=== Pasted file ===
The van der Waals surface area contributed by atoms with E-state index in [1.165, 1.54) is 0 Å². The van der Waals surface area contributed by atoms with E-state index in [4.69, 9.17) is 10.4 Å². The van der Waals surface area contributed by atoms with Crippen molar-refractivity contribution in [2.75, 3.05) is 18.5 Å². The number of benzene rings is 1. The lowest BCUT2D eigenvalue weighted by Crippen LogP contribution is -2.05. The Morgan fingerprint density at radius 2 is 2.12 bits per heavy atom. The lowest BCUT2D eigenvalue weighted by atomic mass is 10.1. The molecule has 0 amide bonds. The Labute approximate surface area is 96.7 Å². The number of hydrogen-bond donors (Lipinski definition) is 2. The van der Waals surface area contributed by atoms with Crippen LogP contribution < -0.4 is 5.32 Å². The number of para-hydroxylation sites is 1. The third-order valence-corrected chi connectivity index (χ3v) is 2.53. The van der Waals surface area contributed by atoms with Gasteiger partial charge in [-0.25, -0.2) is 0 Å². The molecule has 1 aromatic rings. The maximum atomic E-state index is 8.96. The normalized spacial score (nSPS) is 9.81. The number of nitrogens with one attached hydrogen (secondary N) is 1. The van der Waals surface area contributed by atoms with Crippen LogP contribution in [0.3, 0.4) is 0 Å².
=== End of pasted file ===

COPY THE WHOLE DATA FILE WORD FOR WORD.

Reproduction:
The van der Waals surface area contributed by atoms with E-state index in [1.165, 1.54) is 0 Å². The van der Waals surface area contributed by atoms with E-state index in [4.69, 9.17) is 10.4 Å². The van der Waals surface area contributed by atoms with Crippen molar-refractivity contribution in [2.75, 3.05) is 18.5 Å². The number of benzene rings is 1. The lowest BCUT2D eigenvalue weighted by Crippen LogP contribution is -2.05. The Morgan fingerprint density at radius 2 is 2.12 bits per heavy atom. The lowest BCUT2D eigenvalue weighted by atomic mass is 10.1. The molecule has 0 amide bonds. The Labute approximate surface area is 96.7 Å². The number of hydrogen-bond donors (Lipinski definition) is 2. The van der Waals surface area contributed by atoms with Crippen LogP contribution < -0.4 is 5.32 Å². The number of para-hydroxylation sites is 1. The third-order valence-corrected chi connectivity index (χ3v) is 2.53. The van der Waals surface area contributed by atoms with Gasteiger partial charge in [-0.25, -0.2) is 0 Å². The molecule has 1 aromatic rings. The maximum atomic E-state index is 8.96. The normalized spacial score (nSPS) is 9.81. The number of nitrogens with one attached hydrogen (secondary N) is 1. The van der Waals surface area contributed by atoms with Crippen LogP contribution in [0.3, 0.4) is 0 Å².